Two cases directly dealing with HOAs as mini or quasi governments by means of state actions tests have come to my attention: Brock v. Watergate and Westphal v. Lake Lotawana. (The question of an HOA being a state actor is not raised, but that a specific act of the HOA is a state action. The questions are fundamentally different.) The decisions were based on the public functions (company town) test and one of the US Supreme Court criteria, the “close nexus” test.
Here the question of an HOA being a municipality is linked to showing a comparison with company towns (established by corporations to provide housing for their employees) under the public functions test, which was held to be a municipality. The Court then makes the giant leap to hold that since the HOA was not a company town, and therefore not a municipality, none of its actions can be considered a state action. The Court’s illogical conclusion is that no act of a private entity can be considered a state action, because the entity is not a municipality! This attitude makes a mockery of state action/actors laws that protect citizens from quasi-governments. (Think about this after reading the excerpt below.)
The 1987 Florida Brock opinion, just 4 years after the court quoted Wayne Hyatt’s opposing view in Cohen Hill (see note 2), held that:
A homeowner’s association lacks the municipal character of a company town. In the case of an association, the homeowners own their property and hold title to the common areas pro rata. Moreover, the services provided by a homeowners association, unlike those provided in a company town, are merely a supplement to, rather than a replacement for, those provided by local government. As such, it cannot be said that the homeowners association in this case acts in a sufficiently public manner so as to subject its activities to a state action analysis. Moreover, the association’s maintenance, assessment, and collection activities are not sufficiently connected to the State to warrant a finding of state action. The state cannot be implicated in the association’s activities solely because the association is subject to State law. We conclude that the association in this case does not stand in the position.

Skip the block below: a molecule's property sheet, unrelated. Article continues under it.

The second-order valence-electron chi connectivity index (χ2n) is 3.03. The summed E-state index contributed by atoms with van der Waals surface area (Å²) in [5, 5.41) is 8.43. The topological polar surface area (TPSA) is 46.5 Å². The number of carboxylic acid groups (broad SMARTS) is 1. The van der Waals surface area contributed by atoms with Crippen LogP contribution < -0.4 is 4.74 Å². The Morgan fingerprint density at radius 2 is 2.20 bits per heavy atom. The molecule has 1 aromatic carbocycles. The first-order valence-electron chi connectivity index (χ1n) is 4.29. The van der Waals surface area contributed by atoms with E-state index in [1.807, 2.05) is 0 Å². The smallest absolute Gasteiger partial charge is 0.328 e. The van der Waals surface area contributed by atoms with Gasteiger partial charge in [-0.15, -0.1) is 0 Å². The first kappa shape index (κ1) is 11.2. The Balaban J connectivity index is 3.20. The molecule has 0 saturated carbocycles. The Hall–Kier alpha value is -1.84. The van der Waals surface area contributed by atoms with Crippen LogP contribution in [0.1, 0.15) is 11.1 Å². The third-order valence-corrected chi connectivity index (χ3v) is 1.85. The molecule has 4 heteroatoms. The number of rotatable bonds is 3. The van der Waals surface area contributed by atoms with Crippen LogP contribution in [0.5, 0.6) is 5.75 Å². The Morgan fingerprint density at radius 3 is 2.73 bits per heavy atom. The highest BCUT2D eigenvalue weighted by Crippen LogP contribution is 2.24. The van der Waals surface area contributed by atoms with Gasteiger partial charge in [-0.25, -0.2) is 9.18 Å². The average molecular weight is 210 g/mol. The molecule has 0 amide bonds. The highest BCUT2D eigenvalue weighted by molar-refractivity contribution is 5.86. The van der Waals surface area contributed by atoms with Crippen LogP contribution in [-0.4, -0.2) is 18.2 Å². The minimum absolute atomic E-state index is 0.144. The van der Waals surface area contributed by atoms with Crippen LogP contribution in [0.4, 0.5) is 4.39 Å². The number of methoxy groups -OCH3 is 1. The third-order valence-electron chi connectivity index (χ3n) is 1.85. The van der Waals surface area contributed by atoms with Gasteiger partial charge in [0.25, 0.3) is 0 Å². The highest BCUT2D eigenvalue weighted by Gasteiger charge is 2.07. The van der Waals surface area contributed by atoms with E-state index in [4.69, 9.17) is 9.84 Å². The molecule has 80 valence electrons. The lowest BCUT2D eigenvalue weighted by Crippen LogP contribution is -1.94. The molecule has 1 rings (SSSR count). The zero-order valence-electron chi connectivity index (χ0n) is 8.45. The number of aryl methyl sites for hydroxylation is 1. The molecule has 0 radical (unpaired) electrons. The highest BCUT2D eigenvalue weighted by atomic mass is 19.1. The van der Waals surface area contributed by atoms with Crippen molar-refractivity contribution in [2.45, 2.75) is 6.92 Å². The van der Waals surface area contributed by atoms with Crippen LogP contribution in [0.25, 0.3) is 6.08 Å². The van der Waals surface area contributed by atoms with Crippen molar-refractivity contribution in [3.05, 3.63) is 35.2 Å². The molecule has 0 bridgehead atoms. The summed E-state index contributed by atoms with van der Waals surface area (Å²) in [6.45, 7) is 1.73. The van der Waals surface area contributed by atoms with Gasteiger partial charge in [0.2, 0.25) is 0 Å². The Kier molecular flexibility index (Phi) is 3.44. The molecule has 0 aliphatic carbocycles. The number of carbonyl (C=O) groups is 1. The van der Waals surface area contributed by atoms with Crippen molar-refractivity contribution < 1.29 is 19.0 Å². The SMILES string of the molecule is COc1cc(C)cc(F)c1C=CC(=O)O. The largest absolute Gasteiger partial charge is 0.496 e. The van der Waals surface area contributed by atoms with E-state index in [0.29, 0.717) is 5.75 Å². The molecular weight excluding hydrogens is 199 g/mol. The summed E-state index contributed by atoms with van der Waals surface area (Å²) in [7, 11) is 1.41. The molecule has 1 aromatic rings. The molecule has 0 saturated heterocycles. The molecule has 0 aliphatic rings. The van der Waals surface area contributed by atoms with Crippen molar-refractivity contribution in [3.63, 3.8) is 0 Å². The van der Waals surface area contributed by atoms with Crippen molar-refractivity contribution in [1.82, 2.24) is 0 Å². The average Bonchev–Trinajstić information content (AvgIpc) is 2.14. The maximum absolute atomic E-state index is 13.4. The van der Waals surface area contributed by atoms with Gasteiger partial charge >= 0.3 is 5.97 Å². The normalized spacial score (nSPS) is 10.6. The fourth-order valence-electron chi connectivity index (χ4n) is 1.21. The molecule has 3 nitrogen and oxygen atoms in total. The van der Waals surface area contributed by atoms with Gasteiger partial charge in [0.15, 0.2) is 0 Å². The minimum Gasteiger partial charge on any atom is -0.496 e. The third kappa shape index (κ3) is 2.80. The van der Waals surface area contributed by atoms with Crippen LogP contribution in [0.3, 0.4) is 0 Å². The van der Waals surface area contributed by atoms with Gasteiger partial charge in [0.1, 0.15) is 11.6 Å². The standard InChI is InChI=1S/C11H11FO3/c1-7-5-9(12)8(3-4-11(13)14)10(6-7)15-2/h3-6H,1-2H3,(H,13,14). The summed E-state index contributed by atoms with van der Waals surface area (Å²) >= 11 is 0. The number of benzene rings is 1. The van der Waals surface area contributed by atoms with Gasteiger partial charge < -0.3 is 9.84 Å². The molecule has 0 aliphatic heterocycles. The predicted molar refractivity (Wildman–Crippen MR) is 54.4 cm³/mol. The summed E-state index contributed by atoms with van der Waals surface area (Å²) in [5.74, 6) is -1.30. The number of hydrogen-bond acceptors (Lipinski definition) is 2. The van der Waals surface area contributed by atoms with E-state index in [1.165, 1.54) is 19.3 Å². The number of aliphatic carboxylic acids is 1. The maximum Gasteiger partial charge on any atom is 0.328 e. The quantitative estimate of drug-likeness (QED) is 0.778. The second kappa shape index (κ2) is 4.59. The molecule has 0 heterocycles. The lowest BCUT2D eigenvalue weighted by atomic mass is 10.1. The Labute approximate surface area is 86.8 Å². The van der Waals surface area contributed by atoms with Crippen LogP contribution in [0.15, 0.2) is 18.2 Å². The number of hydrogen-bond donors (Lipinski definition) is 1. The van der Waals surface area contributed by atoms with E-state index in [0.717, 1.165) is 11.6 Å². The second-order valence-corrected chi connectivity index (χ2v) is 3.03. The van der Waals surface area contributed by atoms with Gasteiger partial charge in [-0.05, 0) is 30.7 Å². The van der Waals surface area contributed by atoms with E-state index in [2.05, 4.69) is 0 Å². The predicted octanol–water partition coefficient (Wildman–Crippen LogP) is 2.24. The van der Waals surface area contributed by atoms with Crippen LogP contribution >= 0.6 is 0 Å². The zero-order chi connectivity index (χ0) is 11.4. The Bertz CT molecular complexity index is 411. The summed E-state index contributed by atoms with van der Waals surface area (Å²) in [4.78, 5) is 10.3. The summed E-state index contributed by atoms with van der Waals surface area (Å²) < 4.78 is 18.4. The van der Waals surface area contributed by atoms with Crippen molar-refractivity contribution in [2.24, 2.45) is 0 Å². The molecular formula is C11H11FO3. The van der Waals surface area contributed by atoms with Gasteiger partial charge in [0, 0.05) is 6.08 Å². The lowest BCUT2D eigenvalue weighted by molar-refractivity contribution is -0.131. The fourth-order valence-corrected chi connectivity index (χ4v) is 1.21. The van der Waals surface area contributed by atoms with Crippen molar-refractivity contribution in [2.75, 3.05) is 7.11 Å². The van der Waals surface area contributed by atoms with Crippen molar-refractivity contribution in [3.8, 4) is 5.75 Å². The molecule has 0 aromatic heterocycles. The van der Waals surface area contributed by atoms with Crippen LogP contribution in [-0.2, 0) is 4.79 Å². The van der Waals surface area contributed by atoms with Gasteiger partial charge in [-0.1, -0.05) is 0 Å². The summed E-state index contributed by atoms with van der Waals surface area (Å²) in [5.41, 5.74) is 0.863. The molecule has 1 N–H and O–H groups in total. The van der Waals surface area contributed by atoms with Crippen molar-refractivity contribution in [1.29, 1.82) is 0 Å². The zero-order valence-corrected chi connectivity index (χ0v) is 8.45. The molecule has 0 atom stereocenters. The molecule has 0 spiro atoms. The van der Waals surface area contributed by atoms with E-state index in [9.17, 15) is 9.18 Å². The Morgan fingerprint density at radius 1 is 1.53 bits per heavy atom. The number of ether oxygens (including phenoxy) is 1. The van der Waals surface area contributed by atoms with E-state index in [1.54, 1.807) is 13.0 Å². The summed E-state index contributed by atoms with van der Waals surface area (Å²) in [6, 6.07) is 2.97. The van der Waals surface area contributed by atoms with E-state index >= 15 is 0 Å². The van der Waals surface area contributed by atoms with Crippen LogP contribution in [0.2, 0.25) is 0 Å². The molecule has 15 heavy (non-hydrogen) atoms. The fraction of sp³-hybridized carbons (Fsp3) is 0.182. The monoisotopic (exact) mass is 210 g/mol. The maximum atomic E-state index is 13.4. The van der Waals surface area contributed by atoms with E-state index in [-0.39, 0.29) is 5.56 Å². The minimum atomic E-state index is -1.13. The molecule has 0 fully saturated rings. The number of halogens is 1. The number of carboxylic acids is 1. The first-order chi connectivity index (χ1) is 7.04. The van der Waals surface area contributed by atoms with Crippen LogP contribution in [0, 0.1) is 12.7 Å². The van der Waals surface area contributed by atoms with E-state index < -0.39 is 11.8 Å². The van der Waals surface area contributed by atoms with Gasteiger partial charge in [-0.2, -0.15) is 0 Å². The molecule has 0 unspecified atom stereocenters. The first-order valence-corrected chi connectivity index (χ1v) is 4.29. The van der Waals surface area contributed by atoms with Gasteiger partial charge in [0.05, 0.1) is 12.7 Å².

(The Court did not realize that most HOA common areas and facilities are not owned by the members, but by the HOA corporation. The members are third-party beneficiaries. The second sentence above is not accurate.)
In further shocking dicta (unsupported legal authority for statements) in the above quote (see To Be in note 2), the Court declared that HOA services are merely a supplement to local government and that as a supplement its acts are insufficiently municipal in nature. Say what?
Well, I got news for the Court. Applying the “common meaning of the word doctrine” shows that “to supplement” means “to complete, add to, or extend by a supplement” and a “supplement” means “something added to complete a thing, supply a deficiency, or reinforce or extend a whole.” With this definition the HOA would be a part of local government to complete it or supply a deficiency. The HOA is a municipality!